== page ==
Federal suit claims Tennessee’s “birth-control-for-sentence-reduction” policy violates constitutional rights of prison inmates News
Federal suit claims Tennessee’s “birth-control-for-sentence-reduction” policy violates constitutional rights of prison inmates

A former inmate of the White County Jail, Christel Ward, filed suit [Complaint, PDF] in the US District Court for the Middle District of Tennessee [official website], Northeastern Division on Thursday claiming that her constitutional rights had been violated when she was offered free birth control in exchange for a promised sentence reduction. Ward claims that she still has the unwanted birth control device [AP report] in her arm, and her sentence was ultimately never reduced. The complaint names in particular Sheriff Oddie Shoupe [official website], Deputy Donna Daniels, and Tennessee state Judge Sam Benningfield as defendants and alleges that the birth-control-for-sentence-reduction

policy is Eugenics with-a-twist: an official program ratified and implemented by Sheriff Shoupe that dangled a 30-day reduction in jail time, but only in exchange for Ms. Ward and other convicted misdemeanants giving up their constitutional right to procreate, by agreeing to some form of sterilization (vasectomy for males; three-to-five-year birth-control implant for women). This unconstitutional program strikes at the very heart of voluntary consent because consent is no consent at all—when consent is unduly coerced by government officials.

Borrowing a famous quote from the late Justice Oliver Wendell Holmes, the complaint further alleged that the policy has deemed Ward and other prison inmates at the White County jail as “the problem of the unfit,” “feeble minded,” and “imbeciles.” Benningfield had rescinded his order [ACLU press release] implementing the policy in July amid pressure from the ACLU of Tennessee [advocacy website] and the state health department [official website]. Ward is just one among many White County jail inmates who underwent the allegedly coerced birth control procedures.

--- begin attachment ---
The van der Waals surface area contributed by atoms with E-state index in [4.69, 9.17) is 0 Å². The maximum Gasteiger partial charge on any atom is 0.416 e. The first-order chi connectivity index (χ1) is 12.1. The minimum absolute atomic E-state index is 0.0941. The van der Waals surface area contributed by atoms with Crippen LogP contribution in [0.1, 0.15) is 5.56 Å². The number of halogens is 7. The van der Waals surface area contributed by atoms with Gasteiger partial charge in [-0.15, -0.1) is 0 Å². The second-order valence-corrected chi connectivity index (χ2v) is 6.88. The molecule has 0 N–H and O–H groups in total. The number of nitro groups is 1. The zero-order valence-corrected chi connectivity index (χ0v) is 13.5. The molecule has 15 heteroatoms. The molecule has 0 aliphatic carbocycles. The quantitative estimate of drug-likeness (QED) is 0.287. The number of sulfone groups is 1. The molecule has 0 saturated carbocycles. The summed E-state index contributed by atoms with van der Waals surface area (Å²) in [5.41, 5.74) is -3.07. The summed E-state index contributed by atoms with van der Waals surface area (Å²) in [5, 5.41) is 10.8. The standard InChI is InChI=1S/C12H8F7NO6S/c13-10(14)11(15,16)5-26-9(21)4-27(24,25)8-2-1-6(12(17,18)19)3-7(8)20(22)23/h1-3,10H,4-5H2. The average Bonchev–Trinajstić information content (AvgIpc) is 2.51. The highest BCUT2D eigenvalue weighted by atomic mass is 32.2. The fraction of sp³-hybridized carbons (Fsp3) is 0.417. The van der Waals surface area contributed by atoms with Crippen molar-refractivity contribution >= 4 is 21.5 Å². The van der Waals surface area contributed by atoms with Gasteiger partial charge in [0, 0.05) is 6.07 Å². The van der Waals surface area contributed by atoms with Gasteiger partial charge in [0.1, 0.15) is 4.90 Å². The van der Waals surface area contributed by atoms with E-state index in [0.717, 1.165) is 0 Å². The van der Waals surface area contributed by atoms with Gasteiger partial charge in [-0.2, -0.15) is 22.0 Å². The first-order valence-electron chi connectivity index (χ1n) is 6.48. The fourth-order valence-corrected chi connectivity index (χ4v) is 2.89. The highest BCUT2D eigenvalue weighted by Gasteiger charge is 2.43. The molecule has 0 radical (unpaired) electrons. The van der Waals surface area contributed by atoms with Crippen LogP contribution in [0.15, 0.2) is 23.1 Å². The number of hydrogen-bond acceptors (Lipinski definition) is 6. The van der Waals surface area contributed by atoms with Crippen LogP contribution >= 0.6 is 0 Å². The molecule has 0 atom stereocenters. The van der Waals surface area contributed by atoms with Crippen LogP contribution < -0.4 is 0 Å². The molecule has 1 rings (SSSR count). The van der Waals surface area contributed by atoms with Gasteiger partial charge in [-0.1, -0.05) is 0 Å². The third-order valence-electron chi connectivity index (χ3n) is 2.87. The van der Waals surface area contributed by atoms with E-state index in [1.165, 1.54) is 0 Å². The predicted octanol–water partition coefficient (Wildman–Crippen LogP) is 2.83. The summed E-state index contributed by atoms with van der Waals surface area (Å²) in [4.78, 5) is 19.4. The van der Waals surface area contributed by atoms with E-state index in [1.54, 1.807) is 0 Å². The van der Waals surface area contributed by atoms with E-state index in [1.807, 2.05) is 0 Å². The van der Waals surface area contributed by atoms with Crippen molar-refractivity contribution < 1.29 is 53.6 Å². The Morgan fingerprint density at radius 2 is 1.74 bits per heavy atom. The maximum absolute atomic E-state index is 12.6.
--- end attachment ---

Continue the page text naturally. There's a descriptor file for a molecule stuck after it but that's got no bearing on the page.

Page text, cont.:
Reproductive rights [JURIST backgrounder] continue to be a controversial issue in the US with the issue escalating after the election of President Donald Trump [official profile]. Earlier this week, Oregon Governor Kate Brown [official website] signed a bill into law [JURIST report] that expands access to abortions and birth control and prohibits health benefit plans from imposing a deductible, coinsurance, copayment or any other cost sharing requirements on such services. In June, Texas Governor Greg Abbott [official website] signed a series of abortion regulations [JURIST report] into law requiring the burial or cremation of fetal tissue, banning the donation of fetal tissue, and banning abortions performed though partial-birth or dilation and evacuation procedures. On that same day, the Delaware General Assembly [official website] approved a bill ensuring that the provisions of Roe v. Wade remain legal [JURIST report] at the state level should the historical case be overturned. In February, the US House of Representatives (the House) [official website] approved a bill [JURIST report] overturning the Obama administration law prohibiting states from denying federal funding to Planned Parenthood [advocacy website]. The previous week, the Pennsylvania Senate [official website] approved a bill [JURIST report], putting Pennsylvania in line to become the seventeenth state to pass a bill banning abortions past 20 weeks. In January, the House passed [JURIST Report] the No Taxpayer Funding for Abortion and Abortion Insurance Full Disclosure Act of 2017 [text, PDF] that makes permanent [JURIST report] certain restrictions on federal funding for abortion.